Huawei Consumer Business Group today launches the Huawei Mate 20 Series in South Africa.
The phones are powered by Huawei’s densest and highest performing system on chip (SoC) to date, the Kirin 980. Manufactured with the 7nm process, incorporating the Cortex-A76-based CPU and Mali-G76 GPU, the SoC offers improved performance and, according to Huawei, “an unprecedented smooth user experience”.
The new 40W Huawei SuperCharge, 15W Huawei Wireless Quick Charge, and large batteries work in tandem to provide users with improved battery life. A Matrix Camera System includes a Leica Ultra Wide Angle Lens that lets users see both wider and closer, with a new macro distance capability. The camera system adopts a Four-Point Design that gives the device a distinct visual identity.
The Mate 20 Series is available in 6.53-inch, 6.39-inch and 7.2-inch sizes, across four devices: Huawei Mate 20, Mate 20 Pro, Mate 20 X and Porsche Design Huawei Mate 20 RS. They ship with the customisable Android P-based EMUI 9 operating system.
“Smartphones are an important entrance to the digital world,” said Richard Yu, CEO of Huawei Consumer BG, at the global launch in London last week. “The Huawei Mate 20 Series is designed to be the best ‘mate’ of consumers, accompanying and empowering them to enjoy a richer, more fulfilled life with their higher intelligence, unparalleled battery lives and powerful camera performance.”
The SoC fits 6.9 billion transistors within a die the size of a fingernail. Compared to Kirin 970, the latest chipset is equipped with a CPU that is claimed to be 75 percent more powerful, a GPU that is 46 percent more powerful and an NPU (neural processing unit) that is 226 percent more powerful. The efficiency of the components has also been elevated: the CPU is claimed to be 58 percent more efficient, the GPU 178 percent more efficient, and the NPU 182 percent more efficient. The Kirin 980 is the world’s first commercial SoC to use the Cortex-A76-based cores.
Huawei has designed a three-tier architecture that consists of two ultra-large cores, two large cores and four small cores. This allows the CPU to allocate the optimal amount of resources to heavy, medium and light tasks for greater efficiency, improving the performance of the SoC while enhancing battery life. The Kirin 980 is also the industry’s first SoC to be equipped with Dual-NPU, giving it higher On-Device AI processing capability to support AI applications.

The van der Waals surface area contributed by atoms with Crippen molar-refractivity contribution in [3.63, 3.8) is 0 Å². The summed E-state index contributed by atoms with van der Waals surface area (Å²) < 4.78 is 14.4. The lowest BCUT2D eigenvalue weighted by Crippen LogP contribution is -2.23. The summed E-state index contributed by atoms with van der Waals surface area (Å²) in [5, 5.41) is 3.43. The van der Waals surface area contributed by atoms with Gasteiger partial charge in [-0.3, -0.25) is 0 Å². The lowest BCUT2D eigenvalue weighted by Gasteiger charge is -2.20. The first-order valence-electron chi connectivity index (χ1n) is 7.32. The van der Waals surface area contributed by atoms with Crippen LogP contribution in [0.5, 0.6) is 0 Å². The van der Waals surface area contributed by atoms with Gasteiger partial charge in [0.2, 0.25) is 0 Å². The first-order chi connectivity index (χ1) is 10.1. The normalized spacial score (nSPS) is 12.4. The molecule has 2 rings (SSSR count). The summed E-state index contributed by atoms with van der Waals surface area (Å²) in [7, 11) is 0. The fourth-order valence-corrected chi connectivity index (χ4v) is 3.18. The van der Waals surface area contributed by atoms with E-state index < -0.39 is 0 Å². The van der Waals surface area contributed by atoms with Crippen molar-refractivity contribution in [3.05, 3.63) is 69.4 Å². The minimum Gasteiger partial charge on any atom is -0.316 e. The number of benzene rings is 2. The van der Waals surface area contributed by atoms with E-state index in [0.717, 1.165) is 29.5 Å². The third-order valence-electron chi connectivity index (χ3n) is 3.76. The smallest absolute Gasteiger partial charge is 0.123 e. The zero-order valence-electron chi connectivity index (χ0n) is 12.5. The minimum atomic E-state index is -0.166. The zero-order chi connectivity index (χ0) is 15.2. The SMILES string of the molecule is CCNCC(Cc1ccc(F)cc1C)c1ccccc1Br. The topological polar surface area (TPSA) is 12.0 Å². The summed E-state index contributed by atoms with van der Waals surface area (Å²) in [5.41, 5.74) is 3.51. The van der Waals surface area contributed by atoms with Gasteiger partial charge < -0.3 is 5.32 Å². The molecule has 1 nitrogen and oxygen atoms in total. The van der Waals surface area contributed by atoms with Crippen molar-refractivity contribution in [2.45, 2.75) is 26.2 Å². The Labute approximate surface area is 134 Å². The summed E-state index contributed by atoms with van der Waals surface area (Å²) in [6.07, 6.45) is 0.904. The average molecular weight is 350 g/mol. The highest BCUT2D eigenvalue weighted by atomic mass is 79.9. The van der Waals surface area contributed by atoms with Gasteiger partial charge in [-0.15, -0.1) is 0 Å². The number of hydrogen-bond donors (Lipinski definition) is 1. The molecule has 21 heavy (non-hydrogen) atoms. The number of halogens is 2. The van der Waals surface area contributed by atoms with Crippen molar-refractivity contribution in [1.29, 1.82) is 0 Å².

Read more about the Mate 20 Pro’s connectivity, battery and camera on the next page.
How Quantum computing will change … everything?
Research labs, government agencies (NASA) and tech giants like Microsoft, IBM and Google are all focused on developing quantum theories first put forward in the 1970s. What’s more, a growing start-up quantum computing ecosystem is attracting hundreds of millions of investor dollars. Given this scenario, Forrester believes it is time for IT leaders to pay attention.
“We expect CIOs in life sciences, energy, defence, and manufacturing to see a deluge of hype from vendors and the media in the coming months,” says Forrester’s Brian Hopkins, VP, principal analyst serving CIOs and lead author of a report: A First Look at Quantum Computing. “Financial services, supply-chain, and healthcare firms will feel some of this as well. We see a market emerging, media interest on the rise, and client interest trickling in. It’s time for CIOs to take notice.”
The Forrester report gives some practical applications for quantum computing which helps contextualise its potential:
- Security could massively benefit from quantum computing. Factoring very large integers could break RSA-encrypted data, but could also be used to protect systems against malicious attempts.
- Supply chain managers could use quantum computing to gather and act on price information using minute-by-minute fluctuations in supply and demand
- Robotics engineers could determine the best parameters to use in deep-learning models that recognise and react to objects in computer vision
- Quantum computing could be used to discover revolutionary new molecules making use of the petabytes of data that studies are now producing. This would significantly benefit many organisations in the material and life sciences verticals – particularly those trying to create more cost-effective electric car batteries which still depend on expensive and rare materials.
Continue reading to find out how Quantum computing differs.